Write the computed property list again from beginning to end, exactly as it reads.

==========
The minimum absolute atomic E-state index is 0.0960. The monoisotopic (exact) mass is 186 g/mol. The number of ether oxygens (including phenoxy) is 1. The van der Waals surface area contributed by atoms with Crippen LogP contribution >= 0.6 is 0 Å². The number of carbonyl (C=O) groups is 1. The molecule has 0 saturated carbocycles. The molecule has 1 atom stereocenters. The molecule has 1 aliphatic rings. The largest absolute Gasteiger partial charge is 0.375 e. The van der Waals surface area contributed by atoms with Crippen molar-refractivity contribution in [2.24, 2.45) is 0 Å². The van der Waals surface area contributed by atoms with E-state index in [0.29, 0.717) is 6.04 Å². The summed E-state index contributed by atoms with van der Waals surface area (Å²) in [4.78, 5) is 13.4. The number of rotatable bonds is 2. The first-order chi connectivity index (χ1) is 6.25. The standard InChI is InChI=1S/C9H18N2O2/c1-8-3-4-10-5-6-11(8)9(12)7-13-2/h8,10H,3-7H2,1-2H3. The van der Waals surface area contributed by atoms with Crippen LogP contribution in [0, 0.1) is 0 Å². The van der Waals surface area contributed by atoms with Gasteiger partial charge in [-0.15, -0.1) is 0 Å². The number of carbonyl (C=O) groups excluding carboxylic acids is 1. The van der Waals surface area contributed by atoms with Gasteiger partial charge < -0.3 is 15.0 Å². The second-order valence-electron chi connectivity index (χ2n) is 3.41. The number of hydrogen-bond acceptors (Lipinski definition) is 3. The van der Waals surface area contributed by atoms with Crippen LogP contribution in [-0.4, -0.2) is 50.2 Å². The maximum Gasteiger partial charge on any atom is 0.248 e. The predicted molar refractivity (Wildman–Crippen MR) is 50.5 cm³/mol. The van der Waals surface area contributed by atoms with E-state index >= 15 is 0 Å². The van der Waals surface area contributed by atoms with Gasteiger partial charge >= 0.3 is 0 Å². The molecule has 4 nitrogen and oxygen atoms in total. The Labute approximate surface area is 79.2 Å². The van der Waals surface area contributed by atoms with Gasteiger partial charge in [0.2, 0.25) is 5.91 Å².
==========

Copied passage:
The minimum absolute atomic E-state index is 0.0960. The monoisotopic (exact) mass is 186 g/mol. The number of ether oxygens (including phenoxy) is 1. The van der Waals surface area contributed by atoms with Crippen LogP contribution >= 0.6 is 0 Å². The number of carbonyl (C=O) groups is 1. The molecule has 0 saturated carbocycles. The molecule has 1 atom stereocenters. The molecule has 1 aliphatic rings. The largest absolute Gasteiger partial charge is 0.375 e. The van der Waals surface area contributed by atoms with Crippen molar-refractivity contribution in [2.24, 2.45) is 0 Å². The van der Waals surface area contributed by atoms with E-state index in [0.29, 0.717) is 6.04 Å². The summed E-state index contributed by atoms with van der Waals surface area (Å²) in [4.78, 5) is 13.4. The number of rotatable bonds is 2. The first-order chi connectivity index (χ1) is 6.25. The standard InChI is InChI=1S/C9H18N2O2/c1-8-3-4-10-5-6-11(8)9(12)7-13-2/h8,10H,3-7H2,1-2H3. The van der Waals surface area contributed by atoms with Crippen LogP contribution in [0, 0.1) is 0 Å². The van der Waals surface area contributed by atoms with Gasteiger partial charge in [-0.15, -0.1) is 0 Å². The number of carbonyl (C=O) groups excluding carboxylic acids is 1. The van der Waals surface area contributed by atoms with Gasteiger partial charge < -0.3 is 15.0 Å². The second-order valence-electron chi connectivity index (χ2n) is 3.41. The number of hydrogen-bond acceptors (Lipinski definition) is 3. The van der Waals surface area contributed by atoms with Crippen LogP contribution in [-0.4, -0.2) is 50.2 Å². The maximum Gasteiger partial charge on any atom is 0.248 e. The predicted molar refractivity (Wildman–Crippen MR) is 50.5 cm³/mol. The van der Waals surface area contributed by atoms with E-state index >= 15 is 0 Å². The van der Waals surface area contributed by atoms with Gasteiger partial charge >= 0.3 is 0 Å². The molecule has 4 nitrogen and oxygen atoms in total. The Labute approximate surface area is 79.2 Å². The van der Waals surface area contributed by atoms with Gasteiger partial charge in [0.2, 0.25) is 5.91 Å².